(This September 21 story was refiled to include Truong’s full title in fifth paragraph)
By Lisa Lambert and Patrick Rucker
WASHINGTON (Reuters) - The U.S. consumer finance watchdog agency is expected to punish Equifax (EFX.N) for its cyber breach with the wide-ranging powers it has used with Wall Street, former agency officials and lawyers said this week.
The credit-reporting company is subject to five federal laws governing listed companies, the use of public data and the fair treatment of customers, and the Federal Trade Commission and the Department of Justice are examining the hacking theft of personal information on up to 143 million people.
But because Equifax is not strictly a financial company, questions arose whether the Consumer Financial Protection Bureau, the agency created after the 2008 financial crisis, has the power to penalize the firm for the breach.
Legal experts said the CFPB is likely to weigh in using powers it wields under the 2010 Dodd-Frank Act.
“Its Dodd-Frank mandate gives the CFPB authority to investigate Equifax even without cyber security rules,” said Quyen Truong, a partner at law firm Stroock & Stroock & Lavan who was the assistant director and deputy general counsel for the CFPB until early 2016.
Equifax is one of the country’s three major credit bureaus which, along with TransUnion (TRU.N) and Experian PLC (EXPN.L), gather data on consumer spending habits which is then purchased by banks to determine a customer’s creditworthiness.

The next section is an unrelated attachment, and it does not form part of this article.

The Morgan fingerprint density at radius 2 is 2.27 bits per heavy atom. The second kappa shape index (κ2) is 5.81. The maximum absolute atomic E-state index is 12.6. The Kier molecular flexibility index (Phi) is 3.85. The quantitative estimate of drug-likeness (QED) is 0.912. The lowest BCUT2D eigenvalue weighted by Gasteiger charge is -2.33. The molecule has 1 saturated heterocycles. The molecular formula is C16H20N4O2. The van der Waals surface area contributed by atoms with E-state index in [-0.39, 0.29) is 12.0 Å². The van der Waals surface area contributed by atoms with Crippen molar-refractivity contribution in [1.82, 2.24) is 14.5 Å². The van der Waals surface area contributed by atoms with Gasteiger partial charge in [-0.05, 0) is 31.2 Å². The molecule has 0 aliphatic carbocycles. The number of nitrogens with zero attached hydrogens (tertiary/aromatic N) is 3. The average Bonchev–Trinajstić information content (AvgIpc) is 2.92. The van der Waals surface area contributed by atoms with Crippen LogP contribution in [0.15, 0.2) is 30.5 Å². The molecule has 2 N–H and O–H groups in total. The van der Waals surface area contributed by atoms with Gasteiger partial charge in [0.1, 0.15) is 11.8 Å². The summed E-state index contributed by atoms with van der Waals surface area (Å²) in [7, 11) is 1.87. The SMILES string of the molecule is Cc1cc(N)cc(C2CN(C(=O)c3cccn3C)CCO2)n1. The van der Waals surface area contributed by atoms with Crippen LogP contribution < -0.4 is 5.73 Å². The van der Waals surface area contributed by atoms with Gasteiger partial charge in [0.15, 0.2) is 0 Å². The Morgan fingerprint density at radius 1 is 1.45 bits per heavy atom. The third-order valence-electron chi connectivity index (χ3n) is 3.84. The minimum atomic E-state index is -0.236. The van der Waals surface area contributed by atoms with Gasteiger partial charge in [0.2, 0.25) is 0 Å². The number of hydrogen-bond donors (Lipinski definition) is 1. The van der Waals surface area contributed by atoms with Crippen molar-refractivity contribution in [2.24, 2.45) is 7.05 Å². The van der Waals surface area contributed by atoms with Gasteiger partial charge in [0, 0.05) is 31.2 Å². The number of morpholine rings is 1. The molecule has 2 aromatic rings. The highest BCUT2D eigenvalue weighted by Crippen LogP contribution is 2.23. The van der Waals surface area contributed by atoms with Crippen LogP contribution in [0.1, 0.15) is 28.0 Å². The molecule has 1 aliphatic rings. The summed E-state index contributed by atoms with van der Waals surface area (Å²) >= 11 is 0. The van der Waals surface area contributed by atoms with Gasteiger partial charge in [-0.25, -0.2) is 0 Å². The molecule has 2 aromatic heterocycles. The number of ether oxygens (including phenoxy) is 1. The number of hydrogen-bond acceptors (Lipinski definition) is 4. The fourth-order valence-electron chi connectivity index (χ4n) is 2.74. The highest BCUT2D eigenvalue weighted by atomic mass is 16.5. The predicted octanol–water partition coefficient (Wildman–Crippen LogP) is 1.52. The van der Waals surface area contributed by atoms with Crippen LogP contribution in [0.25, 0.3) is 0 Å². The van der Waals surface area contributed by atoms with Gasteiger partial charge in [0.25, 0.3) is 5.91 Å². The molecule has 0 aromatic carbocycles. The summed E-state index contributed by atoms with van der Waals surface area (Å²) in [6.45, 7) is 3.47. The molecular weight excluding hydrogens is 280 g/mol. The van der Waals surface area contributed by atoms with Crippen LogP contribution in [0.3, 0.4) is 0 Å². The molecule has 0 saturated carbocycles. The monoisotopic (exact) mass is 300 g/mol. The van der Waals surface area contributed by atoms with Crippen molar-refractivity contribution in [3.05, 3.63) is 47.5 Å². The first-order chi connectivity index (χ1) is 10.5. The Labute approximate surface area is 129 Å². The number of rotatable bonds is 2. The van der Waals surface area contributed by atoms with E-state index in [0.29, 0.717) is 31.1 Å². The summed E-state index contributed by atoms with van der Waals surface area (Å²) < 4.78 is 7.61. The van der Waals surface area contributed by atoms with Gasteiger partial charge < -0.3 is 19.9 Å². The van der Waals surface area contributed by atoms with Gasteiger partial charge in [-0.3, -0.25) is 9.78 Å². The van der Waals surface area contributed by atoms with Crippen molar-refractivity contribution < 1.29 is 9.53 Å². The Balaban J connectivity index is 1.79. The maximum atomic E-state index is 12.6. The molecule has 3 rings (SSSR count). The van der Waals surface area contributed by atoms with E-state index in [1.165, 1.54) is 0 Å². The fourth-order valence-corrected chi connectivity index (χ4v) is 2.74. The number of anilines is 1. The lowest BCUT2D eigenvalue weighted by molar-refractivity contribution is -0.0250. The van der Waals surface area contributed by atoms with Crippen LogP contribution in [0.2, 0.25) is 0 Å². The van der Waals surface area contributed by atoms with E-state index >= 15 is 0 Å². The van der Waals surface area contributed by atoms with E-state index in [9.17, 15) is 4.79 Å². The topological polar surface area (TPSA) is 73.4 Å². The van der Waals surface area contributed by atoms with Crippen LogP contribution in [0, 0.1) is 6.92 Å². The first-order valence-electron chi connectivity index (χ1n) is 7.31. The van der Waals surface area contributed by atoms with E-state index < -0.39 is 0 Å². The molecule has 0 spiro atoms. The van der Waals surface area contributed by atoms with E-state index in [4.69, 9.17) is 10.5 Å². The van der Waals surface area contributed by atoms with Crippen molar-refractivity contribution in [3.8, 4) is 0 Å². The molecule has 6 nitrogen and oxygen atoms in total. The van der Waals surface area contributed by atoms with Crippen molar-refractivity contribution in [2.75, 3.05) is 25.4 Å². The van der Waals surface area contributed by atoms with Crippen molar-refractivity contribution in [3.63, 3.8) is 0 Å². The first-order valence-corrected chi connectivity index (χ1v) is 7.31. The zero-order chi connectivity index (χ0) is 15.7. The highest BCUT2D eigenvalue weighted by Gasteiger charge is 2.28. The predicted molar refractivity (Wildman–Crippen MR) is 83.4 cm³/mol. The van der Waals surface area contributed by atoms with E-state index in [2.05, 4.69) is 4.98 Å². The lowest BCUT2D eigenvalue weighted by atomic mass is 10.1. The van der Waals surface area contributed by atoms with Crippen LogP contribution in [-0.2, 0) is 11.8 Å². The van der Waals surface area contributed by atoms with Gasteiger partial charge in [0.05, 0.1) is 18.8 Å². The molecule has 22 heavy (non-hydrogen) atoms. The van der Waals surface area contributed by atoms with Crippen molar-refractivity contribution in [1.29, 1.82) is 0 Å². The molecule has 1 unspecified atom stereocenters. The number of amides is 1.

The CFPB and legal experts said the regulator could pursue Equifax under an aspect of the Dodd-Frank Act banning unfair, deceptive and abusive acts and practices (UDAAP).
CFPB spokesman Sam Gilford pointed to fines the CFPB levied on Equifax in January for allegedly deceiving consumers about the usefulness and cost of credit score information they bought, using this aspect of the law.
He declined to comment on whether the regulator has already or plans to open an investigation. An Equifax spokesman did not respond to a request for comment.
The UDAAP provision does not specifically address cyber incidents, but because it is “very broad and very vague,” the CFPB could argue Equifax breached the law, said Alan Kaplinsky of law firm Ballard Spahr.
Data from law firm Morrison Foerster show almost 80 percent of the agency’s enforcement actions included a UDAAP claim in 2015, and the agency pursued online payment system Dwolla over cyber issues.
In addition to forcing companies to take certain actions or desist from damaging behavior, the CFPB can fine them up to $1 million per day if a company knowingly violated the law.
“If they think Equifax treated consumers unfairly or misled, or did something that caused consumer harm, they’d use it,” said Kaplinsky.
Reporting By Patrick Rucker and Lisa Lambert; editing by Michelle Price and Cynthia Osterman